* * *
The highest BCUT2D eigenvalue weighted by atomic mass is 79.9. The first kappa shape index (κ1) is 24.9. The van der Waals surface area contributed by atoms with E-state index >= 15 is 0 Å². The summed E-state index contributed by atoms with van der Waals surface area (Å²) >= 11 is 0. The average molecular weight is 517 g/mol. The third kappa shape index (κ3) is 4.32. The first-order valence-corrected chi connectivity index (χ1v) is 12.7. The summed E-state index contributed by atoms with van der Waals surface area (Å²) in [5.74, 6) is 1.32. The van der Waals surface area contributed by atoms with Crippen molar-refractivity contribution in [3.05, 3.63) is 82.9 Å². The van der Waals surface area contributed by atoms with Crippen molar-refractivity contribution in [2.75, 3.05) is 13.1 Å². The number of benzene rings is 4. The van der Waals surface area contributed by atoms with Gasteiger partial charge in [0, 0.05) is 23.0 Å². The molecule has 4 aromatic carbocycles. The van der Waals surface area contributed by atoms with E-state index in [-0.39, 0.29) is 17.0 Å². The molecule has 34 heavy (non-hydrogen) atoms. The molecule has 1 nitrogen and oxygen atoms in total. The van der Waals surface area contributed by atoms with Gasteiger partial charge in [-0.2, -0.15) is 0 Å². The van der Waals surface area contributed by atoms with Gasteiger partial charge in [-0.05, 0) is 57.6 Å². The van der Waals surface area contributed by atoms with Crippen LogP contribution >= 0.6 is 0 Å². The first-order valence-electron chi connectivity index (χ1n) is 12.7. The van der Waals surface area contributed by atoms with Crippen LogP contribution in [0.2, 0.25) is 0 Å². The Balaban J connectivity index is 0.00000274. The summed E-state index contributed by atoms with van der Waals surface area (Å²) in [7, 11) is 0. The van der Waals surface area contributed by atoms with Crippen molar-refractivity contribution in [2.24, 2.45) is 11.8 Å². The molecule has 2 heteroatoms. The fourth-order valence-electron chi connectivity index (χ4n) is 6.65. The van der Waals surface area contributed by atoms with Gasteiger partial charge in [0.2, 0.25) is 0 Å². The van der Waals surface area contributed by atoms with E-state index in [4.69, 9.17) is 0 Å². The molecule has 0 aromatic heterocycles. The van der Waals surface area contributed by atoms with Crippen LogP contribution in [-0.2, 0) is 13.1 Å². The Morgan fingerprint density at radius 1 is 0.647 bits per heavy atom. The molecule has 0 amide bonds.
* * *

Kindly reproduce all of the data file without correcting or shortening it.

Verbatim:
The highest BCUT2D eigenvalue weighted by atomic mass is 79.9. The first kappa shape index (κ1) is 24.9. The van der Waals surface area contributed by atoms with E-state index >= 15 is 0 Å². The summed E-state index contributed by atoms with van der Waals surface area (Å²) >= 11 is 0. The average molecular weight is 517 g/mol. The third kappa shape index (κ3) is 4.32. The first-order valence-corrected chi connectivity index (χ1v) is 12.7. The summed E-state index contributed by atoms with van der Waals surface area (Å²) in [5.74, 6) is 1.32. The van der Waals surface area contributed by atoms with Crippen molar-refractivity contribution in [3.05, 3.63) is 82.9 Å². The van der Waals surface area contributed by atoms with Crippen molar-refractivity contribution in [2.75, 3.05) is 13.1 Å². The number of benzene rings is 4. The van der Waals surface area contributed by atoms with Gasteiger partial charge in [0, 0.05) is 23.0 Å². The molecule has 4 aromatic carbocycles. The van der Waals surface area contributed by atoms with E-state index in [-0.39, 0.29) is 17.0 Å². The molecule has 34 heavy (non-hydrogen) atoms. The molecule has 1 nitrogen and oxygen atoms in total. The van der Waals surface area contributed by atoms with Gasteiger partial charge in [-0.2, -0.15) is 0 Å². The van der Waals surface area contributed by atoms with Gasteiger partial charge in [-0.05, 0) is 57.6 Å². The van der Waals surface area contributed by atoms with Crippen LogP contribution >= 0.6 is 0 Å². The first-order valence-electron chi connectivity index (χ1n) is 12.7. The van der Waals surface area contributed by atoms with Crippen LogP contribution in [0.2, 0.25) is 0 Å². The Balaban J connectivity index is 0.00000274. The summed E-state index contributed by atoms with van der Waals surface area (Å²) in [7, 11) is 0. The van der Waals surface area contributed by atoms with Crippen molar-refractivity contribution in [2.24, 2.45) is 11.8 Å². The molecule has 2 heteroatoms. The fourth-order valence-electron chi connectivity index (χ4n) is 6.65. The van der Waals surface area contributed by atoms with Gasteiger partial charge in [0.2, 0.25) is 0 Å². The van der Waals surface area contributed by atoms with E-state index in [4.69, 9.17) is 0 Å². The molecule has 0 aromatic heterocycles. The van der Waals surface area contributed by atoms with Crippen LogP contribution in [-0.2, 0) is 13.1 Å². The Morgan fingerprint density at radius 1 is 0.647 bits per heavy atom. The molecule has 0 amide bonds.